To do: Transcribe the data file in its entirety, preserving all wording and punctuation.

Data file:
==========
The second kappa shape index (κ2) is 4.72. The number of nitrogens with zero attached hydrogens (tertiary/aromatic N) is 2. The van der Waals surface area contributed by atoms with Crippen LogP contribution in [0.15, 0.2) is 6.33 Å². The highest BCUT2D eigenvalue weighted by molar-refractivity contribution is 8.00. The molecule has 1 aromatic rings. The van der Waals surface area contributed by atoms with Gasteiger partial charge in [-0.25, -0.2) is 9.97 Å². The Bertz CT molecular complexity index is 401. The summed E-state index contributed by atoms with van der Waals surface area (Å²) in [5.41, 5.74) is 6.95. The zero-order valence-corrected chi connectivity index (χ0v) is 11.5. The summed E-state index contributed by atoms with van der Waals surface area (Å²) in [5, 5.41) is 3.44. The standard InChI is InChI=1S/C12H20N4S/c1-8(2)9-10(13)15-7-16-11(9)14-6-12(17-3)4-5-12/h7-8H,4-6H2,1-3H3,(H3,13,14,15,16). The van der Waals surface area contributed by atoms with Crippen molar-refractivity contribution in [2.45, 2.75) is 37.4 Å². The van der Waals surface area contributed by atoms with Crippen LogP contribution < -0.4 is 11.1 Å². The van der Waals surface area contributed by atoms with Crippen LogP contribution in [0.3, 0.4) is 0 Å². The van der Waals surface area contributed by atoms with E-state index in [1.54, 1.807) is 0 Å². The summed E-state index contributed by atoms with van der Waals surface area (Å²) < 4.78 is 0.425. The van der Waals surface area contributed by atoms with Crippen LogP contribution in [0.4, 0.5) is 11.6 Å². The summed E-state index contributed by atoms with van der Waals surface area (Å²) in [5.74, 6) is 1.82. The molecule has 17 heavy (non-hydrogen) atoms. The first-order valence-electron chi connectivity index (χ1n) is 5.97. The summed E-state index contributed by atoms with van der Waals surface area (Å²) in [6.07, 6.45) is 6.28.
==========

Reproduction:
The second kappa shape index (κ2) is 4.72. The number of nitrogens with zero attached hydrogens (tertiary/aromatic N) is 2. The van der Waals surface area contributed by atoms with Crippen LogP contribution in [0.15, 0.2) is 6.33 Å². The highest BCUT2D eigenvalue weighted by molar-refractivity contribution is 8.00. The molecule has 1 aromatic rings. The van der Waals surface area contributed by atoms with Gasteiger partial charge in [-0.25, -0.2) is 9.97 Å². The Bertz CT molecular complexity index is 401. The summed E-state index contributed by atoms with van der Waals surface area (Å²) in [5.41, 5.74) is 6.95. The zero-order valence-corrected chi connectivity index (χ0v) is 11.5. The summed E-state index contributed by atoms with van der Waals surface area (Å²) in [5, 5.41) is 3.44. The standard InChI is InChI=1S/C12H20N4S/c1-8(2)9-10(13)15-7-16-11(9)14-6-12(17-3)4-5-12/h7-8H,4-6H2,1-3H3,(H3,13,14,15,16). The van der Waals surface area contributed by atoms with Crippen molar-refractivity contribution in [2.45, 2.75) is 37.4 Å². The van der Waals surface area contributed by atoms with Crippen LogP contribution < -0.4 is 11.1 Å². The van der Waals surface area contributed by atoms with Crippen LogP contribution in [0.3, 0.4) is 0 Å². The van der Waals surface area contributed by atoms with E-state index in [1.54, 1.807) is 0 Å². The summed E-state index contributed by atoms with van der Waals surface area (Å²) < 4.78 is 0.425. The van der Waals surface area contributed by atoms with Crippen LogP contribution in [0.4, 0.5) is 11.6 Å². The summed E-state index contributed by atoms with van der Waals surface area (Å²) in [5.74, 6) is 1.82. The molecule has 17 heavy (non-hydrogen) atoms. The first-order valence-electron chi connectivity index (χ1n) is 5.97. The summed E-state index contributed by atoms with van der Waals surface area (Å²) in [6.07, 6.45) is 6.28.